OPINION: Alaska's cyber resilience matters to all of us

From Nitin Natarajan

Updated: 33 Some minutes ago Published: 33 Some minutes ago

When you fly into Alaska for the first time, you're immediately struck by the scale of the surroundings – the mountains, expansive glaciers, fjords, wetlands and valleys. What may not be immediately apparent to those who haven't been able to visit this amazing state is that the state resembles an island, separated from the Lower 48, but still relies on the same critical infrastructure systems to sustain the lives of its residents.

This reality inspired the design of the “Secure Our Alaska” conference recently held in Anchorage and organized by the Cybersecurity and Infrastructure Security Agency (CISA). The event brought together people from across the state with one goal in mind: building resilience against external threats that could impact the daily lives of Alaskans and our country.

Think of the water we drink, the electricity that lights our homes, the gasoline we get at the pump, and all the other essential functions that keep our society running smoothly: all of these are products of our critical infrastructure. They are so vital to our country that disabling or destroying them would have a debilitating effect on safety, national economic security, national public health, or security.

Our role at CISA is to work with the owners and operators of this critical infrastructure to help them develop resilience, incorporate it into their preparedness planning – and then implement those plans.

Recently, I was able to visit Joint Base Elmendorf-Richardson, the Chugach Electric Association, and the Don Young Port of Alaska – facilities that are critical not only to Alaskans, but to the entire nation. Back in 1935, Brigadier General Billy Mitchell testified before Congress, “Alaska is the most strategically important place on earth.” Those words are even truer today, especially when it comes to cybersecurity. Alaska is on the front lines of the threat landscape, and these visits to our partners here have reminded me how important it is to build strong relationships with our infrastructure partners.

Alaska's strategic importance cannot be overstated. Its seaports and airports, military presence, and proximity to major shipping routes along the Bering Strait make it vital to both national security and our economy.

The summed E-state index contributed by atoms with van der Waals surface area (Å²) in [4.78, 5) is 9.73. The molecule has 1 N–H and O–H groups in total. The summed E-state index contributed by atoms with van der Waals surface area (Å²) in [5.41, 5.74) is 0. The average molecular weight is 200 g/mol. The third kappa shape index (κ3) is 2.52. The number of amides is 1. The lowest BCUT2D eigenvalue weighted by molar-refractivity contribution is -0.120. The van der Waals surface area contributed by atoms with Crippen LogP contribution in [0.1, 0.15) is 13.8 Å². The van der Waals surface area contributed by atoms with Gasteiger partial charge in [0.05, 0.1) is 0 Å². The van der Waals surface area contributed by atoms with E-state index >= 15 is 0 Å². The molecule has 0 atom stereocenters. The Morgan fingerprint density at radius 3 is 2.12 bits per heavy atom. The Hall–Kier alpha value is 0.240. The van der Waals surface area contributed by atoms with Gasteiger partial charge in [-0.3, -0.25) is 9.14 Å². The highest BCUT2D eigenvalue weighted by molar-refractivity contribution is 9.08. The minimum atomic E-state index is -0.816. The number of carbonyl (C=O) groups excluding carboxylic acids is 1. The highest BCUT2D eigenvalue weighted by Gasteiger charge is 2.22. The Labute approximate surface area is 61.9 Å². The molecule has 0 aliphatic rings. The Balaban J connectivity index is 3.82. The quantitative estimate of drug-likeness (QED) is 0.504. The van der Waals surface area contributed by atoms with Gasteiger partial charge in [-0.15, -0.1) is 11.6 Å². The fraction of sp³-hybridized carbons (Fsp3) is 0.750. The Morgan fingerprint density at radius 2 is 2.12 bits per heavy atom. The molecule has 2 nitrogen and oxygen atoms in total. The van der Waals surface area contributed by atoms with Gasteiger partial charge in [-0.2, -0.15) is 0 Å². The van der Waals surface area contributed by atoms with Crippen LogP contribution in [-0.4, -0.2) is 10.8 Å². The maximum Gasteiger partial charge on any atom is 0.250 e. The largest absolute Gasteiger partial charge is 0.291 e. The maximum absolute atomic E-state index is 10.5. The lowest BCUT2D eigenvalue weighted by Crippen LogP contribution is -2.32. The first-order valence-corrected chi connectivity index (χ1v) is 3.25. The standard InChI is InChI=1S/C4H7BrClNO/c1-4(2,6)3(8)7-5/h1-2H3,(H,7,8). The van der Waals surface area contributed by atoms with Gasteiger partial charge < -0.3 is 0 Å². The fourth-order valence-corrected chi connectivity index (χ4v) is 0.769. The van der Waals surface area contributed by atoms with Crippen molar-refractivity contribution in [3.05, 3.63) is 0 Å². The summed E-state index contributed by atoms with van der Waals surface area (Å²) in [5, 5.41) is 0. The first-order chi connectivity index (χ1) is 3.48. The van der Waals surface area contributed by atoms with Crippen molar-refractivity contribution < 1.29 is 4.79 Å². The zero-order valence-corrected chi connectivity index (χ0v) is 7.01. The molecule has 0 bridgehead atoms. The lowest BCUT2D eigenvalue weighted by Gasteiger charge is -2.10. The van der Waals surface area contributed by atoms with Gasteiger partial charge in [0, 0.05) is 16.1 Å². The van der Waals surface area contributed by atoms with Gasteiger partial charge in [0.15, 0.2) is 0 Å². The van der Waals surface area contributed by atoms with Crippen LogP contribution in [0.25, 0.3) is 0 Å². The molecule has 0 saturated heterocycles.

Alaska is different from the Lower 48 in many ways. For example, a disruption in service at a port in the Lower 48 means working with private and public partners to find alternative ports that can continue to provide safe transportation. Here in Anchorage and other ports in Alaska, if a port goes down due to a cyberattack, the impact – and recovery options – are significantly more difficult to manage, if at all.

By working closely with our partners at ports and other key facilities in Alaska, we can work together to build the resilience needed to withstand attacks and recover quickly. This can only be achieved if everyone is willing to sit at the table and share information. At the conference in Anchorage, I was impressed by the quality of the collaboration. This collaboration is key to finding new and innovative ways to tackle challenges together.

This month alone, Alaska has had three cyber incidents that CISA responded to in coordination with state and local organizations. We could not have helped if the organizations that were attacked were not willing to work with us. Additionally, last month, CISA helped Alaska organizations identify hundreds of vulnerabilities through our free cyber hygiene scanning. We are grateful for these partnerships and hope to build many more as we work together to build cyber resilience across the state.

In Alaska, CISA has cybersecurity advisors, election security advisors, protective security advisors, and emergency communications experts to assist you. They are here to work with state and local partners, tribal partners, and the private sector to strengthen defenses against cyberattacks.

Overall, our goal at CISA is to continue to strengthen collaboration with our partners to enable a shared understanding of threats and vulnerabilities through information sharing and better preparedness to protect critical infrastructure and information systems. We offer our services to you free of charge. Contact us at if you need our help. We welcome it.

We know you in Alaska pride yourself on being self-sufficient, but I am encouraged by your willingness to work with us to improve Alaska's cybersecurity footprint and increase the overall security of this state and our nation. CISA stands firmly with our partners in Alaska to protect and safeguard this “island state” from cyberattacks.

Nitin Natarajan serves as Deputy Director of the Federal Agency for Cybersecurity and Infrastructure Security.

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